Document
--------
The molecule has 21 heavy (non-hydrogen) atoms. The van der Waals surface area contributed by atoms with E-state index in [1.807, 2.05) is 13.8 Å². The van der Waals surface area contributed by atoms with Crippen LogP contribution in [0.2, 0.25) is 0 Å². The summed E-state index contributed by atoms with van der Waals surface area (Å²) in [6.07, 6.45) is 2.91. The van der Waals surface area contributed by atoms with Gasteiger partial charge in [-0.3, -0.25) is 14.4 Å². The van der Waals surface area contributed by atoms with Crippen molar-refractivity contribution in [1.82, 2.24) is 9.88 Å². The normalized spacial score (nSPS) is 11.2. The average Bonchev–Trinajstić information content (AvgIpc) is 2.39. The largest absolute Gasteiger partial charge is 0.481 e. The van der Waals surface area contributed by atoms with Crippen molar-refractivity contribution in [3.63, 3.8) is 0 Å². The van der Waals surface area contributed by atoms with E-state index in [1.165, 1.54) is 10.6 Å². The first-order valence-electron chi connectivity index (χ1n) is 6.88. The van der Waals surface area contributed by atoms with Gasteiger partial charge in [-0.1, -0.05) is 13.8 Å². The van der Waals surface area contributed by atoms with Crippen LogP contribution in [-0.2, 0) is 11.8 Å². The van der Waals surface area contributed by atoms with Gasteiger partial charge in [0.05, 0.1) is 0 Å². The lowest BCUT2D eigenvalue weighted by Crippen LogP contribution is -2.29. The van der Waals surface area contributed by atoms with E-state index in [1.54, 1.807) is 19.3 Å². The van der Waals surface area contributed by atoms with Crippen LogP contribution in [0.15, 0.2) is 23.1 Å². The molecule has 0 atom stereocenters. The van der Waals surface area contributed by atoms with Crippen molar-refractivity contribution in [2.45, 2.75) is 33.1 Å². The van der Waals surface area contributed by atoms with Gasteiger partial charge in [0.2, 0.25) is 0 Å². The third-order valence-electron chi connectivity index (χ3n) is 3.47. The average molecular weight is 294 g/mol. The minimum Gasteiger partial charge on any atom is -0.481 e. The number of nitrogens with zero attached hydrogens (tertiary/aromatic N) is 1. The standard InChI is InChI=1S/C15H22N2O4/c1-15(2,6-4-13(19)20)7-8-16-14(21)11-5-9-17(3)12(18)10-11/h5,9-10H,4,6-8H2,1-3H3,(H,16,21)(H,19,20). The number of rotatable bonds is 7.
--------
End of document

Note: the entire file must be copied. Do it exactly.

The molecule has 21 heavy (non-hydrogen) atoms. The van der Waals surface area contributed by atoms with E-state index in [1.807, 2.05) is 13.8 Å². The van der Waals surface area contributed by atoms with Crippen LogP contribution in [0.2, 0.25) is 0 Å². The summed E-state index contributed by atoms with van der Waals surface area (Å²) in [6.07, 6.45) is 2.91. The van der Waals surface area contributed by atoms with Gasteiger partial charge in [-0.3, -0.25) is 14.4 Å². The van der Waals surface area contributed by atoms with Crippen molar-refractivity contribution in [1.82, 2.24) is 9.88 Å². The normalized spacial score (nSPS) is 11.2. The average Bonchev–Trinajstić information content (AvgIpc) is 2.39. The largest absolute Gasteiger partial charge is 0.481 e. The van der Waals surface area contributed by atoms with Crippen molar-refractivity contribution in [3.63, 3.8) is 0 Å². The van der Waals surface area contributed by atoms with E-state index in [1.165, 1.54) is 10.6 Å². The first-order valence-electron chi connectivity index (χ1n) is 6.88. The van der Waals surface area contributed by atoms with Gasteiger partial charge in [-0.1, -0.05) is 13.8 Å². The van der Waals surface area contributed by atoms with Crippen LogP contribution in [-0.2, 0) is 11.8 Å². The van der Waals surface area contributed by atoms with Gasteiger partial charge in [0.05, 0.1) is 0 Å². The lowest BCUT2D eigenvalue weighted by Crippen LogP contribution is -2.29. The van der Waals surface area contributed by atoms with E-state index in [1.54, 1.807) is 19.3 Å². The van der Waals surface area contributed by atoms with Crippen LogP contribution in [0.15, 0.2) is 23.1 Å². The molecule has 0 atom stereocenters. The van der Waals surface area contributed by atoms with Crippen molar-refractivity contribution in [2.45, 2.75) is 33.1 Å². The van der Waals surface area contributed by atoms with Gasteiger partial charge in [0.2, 0.25) is 0 Å². The third-order valence-electron chi connectivity index (χ3n) is 3.47. The average molecular weight is 294 g/mol. The minimum Gasteiger partial charge on any atom is -0.481 e. The number of nitrogens with zero attached hydrogens (tertiary/aromatic N) is 1. The standard InChI is InChI=1S/C15H22N2O4/c1-15(2,6-4-13(19)20)7-8-16-14(21)11-5-9-17(3)12(18)10-11/h5,9-10H,4,6-8H2,1-3H3,(H,16,21)(H,19,20). The number of rotatable bonds is 7.